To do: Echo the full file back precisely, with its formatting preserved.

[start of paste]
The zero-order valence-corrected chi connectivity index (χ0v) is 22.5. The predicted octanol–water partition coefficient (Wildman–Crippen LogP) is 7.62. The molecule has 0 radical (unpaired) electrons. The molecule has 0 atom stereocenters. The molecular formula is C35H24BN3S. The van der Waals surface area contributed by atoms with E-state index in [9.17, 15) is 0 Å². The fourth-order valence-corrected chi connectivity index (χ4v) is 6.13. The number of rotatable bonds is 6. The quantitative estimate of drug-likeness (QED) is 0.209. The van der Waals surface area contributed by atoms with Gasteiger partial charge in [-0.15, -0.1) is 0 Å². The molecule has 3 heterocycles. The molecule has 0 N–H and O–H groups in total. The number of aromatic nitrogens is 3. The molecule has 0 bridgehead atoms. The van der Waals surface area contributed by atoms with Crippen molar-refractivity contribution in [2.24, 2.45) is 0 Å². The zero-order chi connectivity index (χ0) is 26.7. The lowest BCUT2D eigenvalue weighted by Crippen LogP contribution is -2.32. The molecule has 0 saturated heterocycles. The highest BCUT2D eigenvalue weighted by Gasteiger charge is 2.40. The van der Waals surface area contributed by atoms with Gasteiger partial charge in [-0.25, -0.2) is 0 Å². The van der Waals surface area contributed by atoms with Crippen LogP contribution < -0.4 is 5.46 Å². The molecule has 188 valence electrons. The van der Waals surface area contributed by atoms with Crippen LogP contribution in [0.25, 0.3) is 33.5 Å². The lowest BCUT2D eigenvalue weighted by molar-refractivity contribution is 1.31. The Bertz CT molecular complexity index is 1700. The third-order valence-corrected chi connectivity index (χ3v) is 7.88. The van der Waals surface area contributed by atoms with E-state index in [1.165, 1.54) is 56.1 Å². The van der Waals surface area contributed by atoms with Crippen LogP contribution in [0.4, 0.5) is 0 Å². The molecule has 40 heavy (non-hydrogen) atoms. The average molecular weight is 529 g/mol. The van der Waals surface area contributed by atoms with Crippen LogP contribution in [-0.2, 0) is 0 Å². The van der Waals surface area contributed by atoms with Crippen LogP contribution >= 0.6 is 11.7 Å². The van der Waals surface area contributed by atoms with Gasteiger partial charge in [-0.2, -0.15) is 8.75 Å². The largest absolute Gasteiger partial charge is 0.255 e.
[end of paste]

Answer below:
The zero-order valence-corrected chi connectivity index (χ0v) is 22.5. The predicted octanol–water partition coefficient (Wildman–Crippen LogP) is 7.62. The molecule has 0 radical (unpaired) electrons. The molecule has 0 atom stereocenters. The molecular formula is C35H24BN3S. The van der Waals surface area contributed by atoms with E-state index in [9.17, 15) is 0 Å². The fourth-order valence-corrected chi connectivity index (χ4v) is 6.13. The number of rotatable bonds is 6. The quantitative estimate of drug-likeness (QED) is 0.209. The van der Waals surface area contributed by atoms with Gasteiger partial charge in [-0.15, -0.1) is 0 Å². The molecule has 3 heterocycles. The molecule has 0 N–H and O–H groups in total. The number of aromatic nitrogens is 3. The molecule has 0 bridgehead atoms. The van der Waals surface area contributed by atoms with Crippen molar-refractivity contribution in [2.24, 2.45) is 0 Å². The zero-order chi connectivity index (χ0) is 26.7. The lowest BCUT2D eigenvalue weighted by Crippen LogP contribution is -2.32. The molecule has 0 saturated heterocycles. The highest BCUT2D eigenvalue weighted by Gasteiger charge is 2.40. The van der Waals surface area contributed by atoms with Gasteiger partial charge in [-0.25, -0.2) is 0 Å². The van der Waals surface area contributed by atoms with Crippen LogP contribution < -0.4 is 5.46 Å². The molecule has 188 valence electrons. The van der Waals surface area contributed by atoms with Crippen LogP contribution in [0.25, 0.3) is 33.5 Å². The lowest BCUT2D eigenvalue weighted by molar-refractivity contribution is 1.31. The Bertz CT molecular complexity index is 1700. The third-order valence-corrected chi connectivity index (χ3v) is 7.88. The van der Waals surface area contributed by atoms with E-state index in [1.165, 1.54) is 56.1 Å². The van der Waals surface area contributed by atoms with Crippen LogP contribution in [0.4, 0.5) is 0 Å². The molecule has 40 heavy (non-hydrogen) atoms. The average molecular weight is 529 g/mol. The van der Waals surface area contributed by atoms with Crippen LogP contribution in [-0.2, 0) is 0 Å². The van der Waals surface area contributed by atoms with Crippen LogP contribution >= 0.6 is 11.7 Å². The van der Waals surface area contributed by atoms with Gasteiger partial charge in [-0.2, -0.15) is 8.75 Å². The largest absolute Gasteiger partial charge is 0.255 e.